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Wednesday, October 10, 2012

Ignorance: The Biggest Threat to Family History


This has been a busy week for me, especially in terms of writing and speaking about my profession and my passion: genealogy. So far:

and it is only Wednesday!  Well, this is how life is for me during October which is National Family History Month here in the United States.

Neither Wind Nor Snow Nor Fire . . .

To borrow and modify a phrase from the United States Postal Service Creed, as I've been busy and focusing on preserving your family history, I started to think of the various threats to not only one's own family history, but to the genealogy industry in general.

We can all come up with a list of various threats including fire, flood, poor archival practices, and even data loss. But even all these threats put together don't equal the destruction of the biggest threat to family history right now: IGNORANCE.

Ignorance and The Threat to Genealogy

For all the blog posts, websites, books and media stories about how to scan your photos and documents, how to preserve items using sound archival practices, etc., what the genealogy community needs to confront is the damage done by ignorance. In what form does this damage take place? Consider some recent developments:
The common thread here, it seems to me, is the involvement of parties, persons and players who don't want to do their homework, who want quick answers, who want to propose short-sighted solutions instead of a long-term remedy, and basically, let ignorance rule over rationality.

Sadly, we've become a society not only of shortcuts, but one in which "he who shouts loudly enough, even using falsehoods and misstatements, can win the minds of the public."  To get a taste of what I mean, read the heated discussion over the Three Valleys Museum's cemetery walk here on their Facebook page.

What Is The Answer?

I don't have an answer or a set of answers.  I just have more questions:
  • Is it my genealogist's perception and perspective as a dedicated researcher that demands someone actually put some time and effort into finding facts before proposing so-called remedies? Is it too much to ask?
  • Is it an individual duty to combat ignorance in the genealogy field or do we all need to take time, look up from our books and keyboards, and spend a five minutes or an hour a week letting our friends, family and even strangers know why family history is so important?
  • Is this a recent phenomenon or were our ancestors also just as ignorant about their own history?
I'm not sure I'll ever find the answer in my lifetime, but for me, the best way to combat ignorance has been through education. It has been the mainstay of my family and my ancestors. You want to improve your status in life? Get educated. You want to understand how something works? Read a book or ask a question. You want to be more tomorrow than you are today? Learn, learn, learn.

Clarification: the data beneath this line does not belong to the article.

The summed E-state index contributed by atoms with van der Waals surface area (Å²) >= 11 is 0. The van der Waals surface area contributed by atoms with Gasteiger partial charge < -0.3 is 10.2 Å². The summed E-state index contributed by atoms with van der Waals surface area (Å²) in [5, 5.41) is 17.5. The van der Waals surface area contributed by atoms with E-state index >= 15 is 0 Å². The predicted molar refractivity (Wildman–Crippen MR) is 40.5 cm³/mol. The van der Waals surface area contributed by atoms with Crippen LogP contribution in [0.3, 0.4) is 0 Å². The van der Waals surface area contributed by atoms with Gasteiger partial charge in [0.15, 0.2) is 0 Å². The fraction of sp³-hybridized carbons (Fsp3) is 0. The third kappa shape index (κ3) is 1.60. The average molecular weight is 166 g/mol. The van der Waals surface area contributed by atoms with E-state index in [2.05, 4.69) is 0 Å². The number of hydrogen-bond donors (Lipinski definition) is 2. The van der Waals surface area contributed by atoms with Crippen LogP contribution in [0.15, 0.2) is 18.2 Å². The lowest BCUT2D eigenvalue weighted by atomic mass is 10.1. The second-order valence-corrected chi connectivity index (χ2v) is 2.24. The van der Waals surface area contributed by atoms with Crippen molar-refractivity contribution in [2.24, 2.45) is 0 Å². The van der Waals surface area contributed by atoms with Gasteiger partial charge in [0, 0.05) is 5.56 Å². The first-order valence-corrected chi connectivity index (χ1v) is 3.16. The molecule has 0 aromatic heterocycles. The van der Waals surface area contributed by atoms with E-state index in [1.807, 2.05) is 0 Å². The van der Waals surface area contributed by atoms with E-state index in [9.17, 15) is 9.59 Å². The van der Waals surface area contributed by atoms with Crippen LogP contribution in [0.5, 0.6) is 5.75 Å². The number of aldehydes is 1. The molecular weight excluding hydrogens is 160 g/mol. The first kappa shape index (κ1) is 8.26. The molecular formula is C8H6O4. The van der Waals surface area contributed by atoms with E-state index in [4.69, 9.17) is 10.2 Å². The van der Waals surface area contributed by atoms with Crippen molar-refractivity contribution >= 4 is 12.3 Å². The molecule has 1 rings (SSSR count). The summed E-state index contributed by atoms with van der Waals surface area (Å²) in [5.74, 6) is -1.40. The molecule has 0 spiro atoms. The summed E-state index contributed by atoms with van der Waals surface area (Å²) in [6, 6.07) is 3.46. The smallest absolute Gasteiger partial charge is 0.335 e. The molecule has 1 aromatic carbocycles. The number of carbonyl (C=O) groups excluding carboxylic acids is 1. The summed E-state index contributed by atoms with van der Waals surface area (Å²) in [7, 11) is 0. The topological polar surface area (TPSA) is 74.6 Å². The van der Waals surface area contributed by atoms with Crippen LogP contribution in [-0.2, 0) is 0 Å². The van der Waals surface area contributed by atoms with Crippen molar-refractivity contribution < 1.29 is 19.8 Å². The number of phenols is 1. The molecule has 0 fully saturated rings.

There will always be folks ignorant about genealogy and family history. I just pray that years from now, we don't have to work so hard to combat that ignorance.

© 2012, copyright Thomas MacEntee

3 comments:

Lisa / Smallest Leaf said...

A well thought out post on a very important subject, Thomas. Thanks for bringing this topic up here on your blog.

It has been my life's work (with many years to go, God willing) to, as you say, let "family and even strangers know why family history is so important". I believe that many of your readers will say the same.

I hold out hope that the availability of information and resources online and the activity of genealogists within social media outlets (thanks to your urging) will be a positive force to counteract the ignorance we are seeing. I look with hope to the time "years from now" when we will have seen a turn away from the predominant mindset we see today, and we will both still be neighbors in the blogosphere.

Family Curator said...

Thanks, Thomas, for the timely reminder of the ever-present threat to accessible records. In my own experience, in just the past four or five years, I have seen records moved and access becoming more limited. This doesn't bode well for current genealogists or for future researchers, and is a subject we cannot ignore.

Family Curator said...

Thanks, Thomas, for the timely reminder of the ever-present threat to accessible records. In my own experience, in just the past four or five years, I have seen records moved and access becoming more limited. This doesn't bode well for current genealogists or for future researchers, and is a subject we cannot ignore.